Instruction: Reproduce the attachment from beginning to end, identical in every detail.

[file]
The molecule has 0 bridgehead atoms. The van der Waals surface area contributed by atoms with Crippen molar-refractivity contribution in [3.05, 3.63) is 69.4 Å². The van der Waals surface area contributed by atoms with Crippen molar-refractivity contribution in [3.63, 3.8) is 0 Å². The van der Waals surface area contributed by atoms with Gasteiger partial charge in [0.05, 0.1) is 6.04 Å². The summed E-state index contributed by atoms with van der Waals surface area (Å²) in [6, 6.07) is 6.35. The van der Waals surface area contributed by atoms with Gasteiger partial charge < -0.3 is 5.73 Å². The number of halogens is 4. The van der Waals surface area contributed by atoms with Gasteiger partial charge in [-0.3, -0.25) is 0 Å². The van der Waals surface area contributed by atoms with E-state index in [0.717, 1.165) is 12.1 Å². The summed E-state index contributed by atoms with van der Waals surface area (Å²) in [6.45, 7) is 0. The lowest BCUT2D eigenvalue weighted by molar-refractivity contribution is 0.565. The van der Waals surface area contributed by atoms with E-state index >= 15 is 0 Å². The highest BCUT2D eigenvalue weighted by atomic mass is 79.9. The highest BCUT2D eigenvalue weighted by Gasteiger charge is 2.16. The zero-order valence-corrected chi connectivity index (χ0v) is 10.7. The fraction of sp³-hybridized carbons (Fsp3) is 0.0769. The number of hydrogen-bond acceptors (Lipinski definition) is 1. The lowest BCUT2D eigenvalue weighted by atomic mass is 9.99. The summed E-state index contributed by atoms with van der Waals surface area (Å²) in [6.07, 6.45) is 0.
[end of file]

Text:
The molecule has 0 bridgehead atoms. The van der Waals surface area contributed by atoms with Crippen molar-refractivity contribution in [3.05, 3.63) is 69.4 Å². The van der Waals surface area contributed by atoms with Crippen molar-refractivity contribution in [3.63, 3.8) is 0 Å². The van der Waals surface area contributed by atoms with Gasteiger partial charge in [0.05, 0.1) is 6.04 Å². The summed E-state index contributed by atoms with van der Waals surface area (Å²) in [6, 6.07) is 6.35. The van der Waals surface area contributed by atoms with Gasteiger partial charge < -0.3 is 5.73 Å². The number of halogens is 4. The van der Waals surface area contributed by atoms with Gasteiger partial charge in [-0.3, -0.25) is 0 Å². The van der Waals surface area contributed by atoms with E-state index in [0.717, 1.165) is 12.1 Å². The summed E-state index contributed by atoms with van der Waals surface area (Å²) in [6.45, 7) is 0. The lowest BCUT2D eigenvalue weighted by molar-refractivity contribution is 0.565. The van der Waals surface area contributed by atoms with E-state index >= 15 is 0 Å². The highest BCUT2D eigenvalue weighted by atomic mass is 79.9. The highest BCUT2D eigenvalue weighted by Gasteiger charge is 2.16. The zero-order valence-corrected chi connectivity index (χ0v) is 10.7. The fraction of sp³-hybridized carbons (Fsp3) is 0.0769. The number of hydrogen-bond acceptors (Lipinski definition) is 1. The lowest BCUT2D eigenvalue weighted by atomic mass is 9.99. The summed E-state index contributed by atoms with van der Waals surface area (Å²) in [6.07, 6.45) is 0.